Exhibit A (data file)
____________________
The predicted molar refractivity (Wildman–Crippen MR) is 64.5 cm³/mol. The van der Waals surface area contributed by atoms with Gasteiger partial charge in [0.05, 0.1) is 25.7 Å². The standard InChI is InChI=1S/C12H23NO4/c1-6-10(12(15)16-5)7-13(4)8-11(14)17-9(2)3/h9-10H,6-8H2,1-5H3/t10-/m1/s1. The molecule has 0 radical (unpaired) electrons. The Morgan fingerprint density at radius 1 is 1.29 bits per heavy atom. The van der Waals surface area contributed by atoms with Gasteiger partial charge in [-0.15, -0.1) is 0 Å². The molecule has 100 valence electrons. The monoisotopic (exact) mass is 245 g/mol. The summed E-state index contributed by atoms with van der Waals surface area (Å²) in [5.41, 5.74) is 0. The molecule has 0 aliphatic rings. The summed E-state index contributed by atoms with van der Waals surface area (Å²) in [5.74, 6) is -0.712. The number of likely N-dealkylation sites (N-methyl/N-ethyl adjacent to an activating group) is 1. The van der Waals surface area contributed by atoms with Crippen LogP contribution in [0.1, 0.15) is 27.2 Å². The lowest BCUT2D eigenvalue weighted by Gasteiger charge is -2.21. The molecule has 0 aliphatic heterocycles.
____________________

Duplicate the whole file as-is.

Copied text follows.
The predicted molar refractivity (Wildman–Crippen MR) is 64.5 cm³/mol. The van der Waals surface area contributed by atoms with Gasteiger partial charge in [0.05, 0.1) is 25.7 Å². The standard InChI is InChI=1S/C12H23NO4/c1-6-10(12(15)16-5)7-13(4)8-11(14)17-9(2)3/h9-10H,6-8H2,1-5H3/t10-/m1/s1. The molecule has 0 radical (unpaired) electrons. The Morgan fingerprint density at radius 1 is 1.29 bits per heavy atom. The van der Waals surface area contributed by atoms with Gasteiger partial charge in [-0.15, -0.1) is 0 Å². The molecule has 100 valence electrons. The monoisotopic (exact) mass is 245 g/mol. The summed E-state index contributed by atoms with van der Waals surface area (Å²) in [5.41, 5.74) is 0. The molecule has 0 aliphatic rings. The summed E-state index contributed by atoms with van der Waals surface area (Å²) in [5.74, 6) is -0.712. The number of likely N-dealkylation sites (N-methyl/N-ethyl adjacent to an activating group) is 1. The van der Waals surface area contributed by atoms with Crippen LogP contribution in [0.1, 0.15) is 27.2 Å². The lowest BCUT2D eigenvalue weighted by Gasteiger charge is -2.21. The molecule has 0 aliphatic heterocycles.